Institutions have been placed into the unfamiliar territory of remote learning. In the race to move programming to distance formats in the wake of COVID-19, staff and faculty have leaned heavily on their colleagues in non-traditional divisions. After all, workers in these units have been offering flexible online programming for decades. This is the time for institutions to be using their internal resources to better themselves as a whole. In this interview, Nelson Baker discusses how the professional education division at Georgia Tech—and school’s experience with Degrees-At-Scale—helped the university deliver remote learning courses, what effect remote learning has on the division itself, and what it takes to have a secure working environment away from campus.
The EvoLLLution (Evo): What role has the Professional Education division played in helping the rest of the university adapt to remote teaching and learning?
Nelson Baker (NB): On the bi-weekly call with both the president and provost, the deans and cabinet were asked how everything was going. It was humbling to hear everybody acknowledge my team’s efforts to make this change happen in two weeks. The president said, had he been asked a month ago if it was possible to move the entire campus online in five years, his answer would have been no. To have it happen in just two weeks is nothing short of astonishing.
What we’ve done is help coordinate the movement of Georgia Tech classes to remote instruction. We’re trying to differentiate remote from online instruction because people are only relying on basic and incomplete technologies, like video conferencing, which misrepresents the true experience of online programming. The information still reaches a student not located or co-located with us, but I wouldn’t go so far as to say it’s designed to be taught online. We’ve worked with colleges and IT groups across the entire university—meaning our campus is remote across the globe—to figure out the move online.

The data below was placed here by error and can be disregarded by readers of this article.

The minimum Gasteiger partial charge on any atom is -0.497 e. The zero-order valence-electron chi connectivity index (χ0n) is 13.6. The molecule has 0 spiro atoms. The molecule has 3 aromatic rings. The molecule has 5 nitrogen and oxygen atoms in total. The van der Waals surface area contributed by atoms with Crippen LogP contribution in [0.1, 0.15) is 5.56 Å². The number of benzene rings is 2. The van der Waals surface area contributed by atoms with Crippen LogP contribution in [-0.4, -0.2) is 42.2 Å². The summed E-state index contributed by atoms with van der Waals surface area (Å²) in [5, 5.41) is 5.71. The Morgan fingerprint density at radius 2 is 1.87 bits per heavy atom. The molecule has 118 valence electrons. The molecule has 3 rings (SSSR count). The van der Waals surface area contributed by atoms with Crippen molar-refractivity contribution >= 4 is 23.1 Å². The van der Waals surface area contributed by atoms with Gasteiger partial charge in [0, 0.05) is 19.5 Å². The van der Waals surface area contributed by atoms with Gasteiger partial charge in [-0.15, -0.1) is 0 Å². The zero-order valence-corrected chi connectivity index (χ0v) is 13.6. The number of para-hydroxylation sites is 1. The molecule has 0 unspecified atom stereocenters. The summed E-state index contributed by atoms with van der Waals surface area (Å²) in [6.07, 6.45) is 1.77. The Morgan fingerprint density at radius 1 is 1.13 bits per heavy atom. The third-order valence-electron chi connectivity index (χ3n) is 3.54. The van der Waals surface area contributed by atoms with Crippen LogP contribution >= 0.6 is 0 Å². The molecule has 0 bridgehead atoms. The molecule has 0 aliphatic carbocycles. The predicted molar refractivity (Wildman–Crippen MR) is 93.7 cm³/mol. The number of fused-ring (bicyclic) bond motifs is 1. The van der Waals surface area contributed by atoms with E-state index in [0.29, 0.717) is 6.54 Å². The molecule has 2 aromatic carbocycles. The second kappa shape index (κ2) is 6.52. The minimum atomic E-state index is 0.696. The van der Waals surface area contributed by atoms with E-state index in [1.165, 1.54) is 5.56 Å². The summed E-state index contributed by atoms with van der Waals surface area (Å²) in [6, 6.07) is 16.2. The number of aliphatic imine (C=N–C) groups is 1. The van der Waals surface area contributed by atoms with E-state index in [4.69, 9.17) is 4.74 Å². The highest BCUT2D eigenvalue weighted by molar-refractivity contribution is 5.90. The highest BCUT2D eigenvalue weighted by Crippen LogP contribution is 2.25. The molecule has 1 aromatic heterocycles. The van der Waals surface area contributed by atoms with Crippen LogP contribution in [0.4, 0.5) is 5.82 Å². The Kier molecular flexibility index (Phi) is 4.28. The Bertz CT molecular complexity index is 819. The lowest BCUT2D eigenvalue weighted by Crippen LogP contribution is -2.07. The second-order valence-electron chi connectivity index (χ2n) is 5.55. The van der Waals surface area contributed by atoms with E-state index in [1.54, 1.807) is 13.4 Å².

We had some help—and a heads-up—from our campus in China, which closed very early in this process. While the Atlanta campus wasn’t affected by the coronavirus in nearly the same way, we could lean on our colleagues’ experience to work through some of the issues.
Leveraging our 40 years of online experience plus our six years of scaled experience with online masters programs have greatly helped also. Of Georgia Tech’s 33,000 credit-bearing students, 14,000 were already online, so they haven’t missed a beat during this whole episode. Their classes have gone on as scheduled, as designed with faculty intentions and high quality.
All in all, it’s been very humbling to see these changes take place.
Read the full interview at The EvoLLLution.